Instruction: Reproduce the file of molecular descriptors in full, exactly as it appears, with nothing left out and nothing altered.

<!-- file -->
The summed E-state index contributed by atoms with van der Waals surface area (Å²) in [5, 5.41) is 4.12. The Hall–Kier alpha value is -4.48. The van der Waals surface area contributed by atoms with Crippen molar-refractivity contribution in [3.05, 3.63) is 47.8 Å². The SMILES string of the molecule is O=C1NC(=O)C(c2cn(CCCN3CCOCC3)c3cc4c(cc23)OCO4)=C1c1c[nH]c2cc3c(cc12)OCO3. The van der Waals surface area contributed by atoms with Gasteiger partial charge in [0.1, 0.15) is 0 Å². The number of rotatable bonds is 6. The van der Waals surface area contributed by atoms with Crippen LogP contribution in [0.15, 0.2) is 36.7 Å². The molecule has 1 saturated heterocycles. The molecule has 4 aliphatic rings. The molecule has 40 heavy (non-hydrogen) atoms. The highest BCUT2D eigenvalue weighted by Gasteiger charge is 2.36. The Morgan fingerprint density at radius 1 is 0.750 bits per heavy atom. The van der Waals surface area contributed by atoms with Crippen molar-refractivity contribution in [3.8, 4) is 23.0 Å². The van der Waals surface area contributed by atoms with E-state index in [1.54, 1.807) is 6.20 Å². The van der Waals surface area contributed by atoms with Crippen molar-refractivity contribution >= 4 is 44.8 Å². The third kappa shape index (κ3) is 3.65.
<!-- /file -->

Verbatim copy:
The summed E-state index contributed by atoms with van der Waals surface area (Å²) in [5, 5.41) is 4.12. The Hall–Kier alpha value is -4.48. The van der Waals surface area contributed by atoms with Crippen molar-refractivity contribution in [3.05, 3.63) is 47.8 Å². The SMILES string of the molecule is O=C1NC(=O)C(c2cn(CCCN3CCOCC3)c3cc4c(cc23)OCO4)=C1c1c[nH]c2cc3c(cc12)OCO3. The van der Waals surface area contributed by atoms with Gasteiger partial charge in [0.1, 0.15) is 0 Å². The number of rotatable bonds is 6. The van der Waals surface area contributed by atoms with Crippen LogP contribution in [0.15, 0.2) is 36.7 Å². The molecule has 1 saturated heterocycles. The molecule has 4 aliphatic rings. The molecule has 40 heavy (non-hydrogen) atoms. The highest BCUT2D eigenvalue weighted by Gasteiger charge is 2.36. The Morgan fingerprint density at radius 1 is 0.750 bits per heavy atom. The van der Waals surface area contributed by atoms with Crippen molar-refractivity contribution in [3.8, 4) is 23.0 Å². The van der Waals surface area contributed by atoms with E-state index in [1.54, 1.807) is 6.20 Å². The van der Waals surface area contributed by atoms with Crippen molar-refractivity contribution >= 4 is 44.8 Å². The third kappa shape index (κ3) is 3.65.